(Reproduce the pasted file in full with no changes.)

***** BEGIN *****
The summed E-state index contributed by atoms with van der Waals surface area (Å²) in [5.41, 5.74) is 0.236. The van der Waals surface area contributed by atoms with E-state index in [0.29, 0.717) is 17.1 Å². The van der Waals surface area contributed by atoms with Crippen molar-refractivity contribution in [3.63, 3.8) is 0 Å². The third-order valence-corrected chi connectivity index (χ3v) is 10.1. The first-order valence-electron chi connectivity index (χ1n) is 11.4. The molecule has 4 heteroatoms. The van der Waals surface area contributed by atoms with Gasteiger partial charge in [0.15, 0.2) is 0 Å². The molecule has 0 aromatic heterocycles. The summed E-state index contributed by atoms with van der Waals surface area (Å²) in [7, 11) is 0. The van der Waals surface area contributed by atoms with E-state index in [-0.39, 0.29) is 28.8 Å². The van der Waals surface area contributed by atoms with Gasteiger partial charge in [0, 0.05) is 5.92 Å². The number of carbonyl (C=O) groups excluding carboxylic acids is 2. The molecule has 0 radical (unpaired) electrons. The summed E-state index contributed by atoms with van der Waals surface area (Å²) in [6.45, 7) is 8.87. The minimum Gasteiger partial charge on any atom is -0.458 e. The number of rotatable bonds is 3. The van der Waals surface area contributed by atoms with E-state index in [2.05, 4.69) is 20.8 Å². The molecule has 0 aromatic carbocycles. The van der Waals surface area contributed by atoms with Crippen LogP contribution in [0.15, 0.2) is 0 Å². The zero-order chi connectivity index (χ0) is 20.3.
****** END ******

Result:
The summed E-state index contributed by atoms with van der Waals surface area (Å²) in [5.41, 5.74) is 0.236. The van der Waals surface area contributed by atoms with E-state index in [0.29, 0.717) is 17.1 Å². The van der Waals surface area contributed by atoms with Crippen molar-refractivity contribution in [3.63, 3.8) is 0 Å². The third-order valence-corrected chi connectivity index (χ3v) is 10.1. The first-order valence-electron chi connectivity index (χ1n) is 11.4. The molecule has 4 heteroatoms. The van der Waals surface area contributed by atoms with Gasteiger partial charge in [0.15, 0.2) is 0 Å². The molecule has 0 aromatic heterocycles. The summed E-state index contributed by atoms with van der Waals surface area (Å²) in [7, 11) is 0. The van der Waals surface area contributed by atoms with E-state index in [-0.39, 0.29) is 28.8 Å². The van der Waals surface area contributed by atoms with Gasteiger partial charge in [0, 0.05) is 5.92 Å². The number of carbonyl (C=O) groups excluding carboxylic acids is 2. The molecule has 0 radical (unpaired) electrons. The summed E-state index contributed by atoms with van der Waals surface area (Å²) in [6.45, 7) is 8.87. The minimum Gasteiger partial charge on any atom is -0.458 e. The number of rotatable bonds is 3. The van der Waals surface area contributed by atoms with E-state index in [2.05, 4.69) is 20.8 Å². The molecule has 0 aromatic carbocycles. The van der Waals surface area contributed by atoms with Crippen LogP contribution in [0.15, 0.2) is 0 Å². The zero-order chi connectivity index (χ0) is 20.3.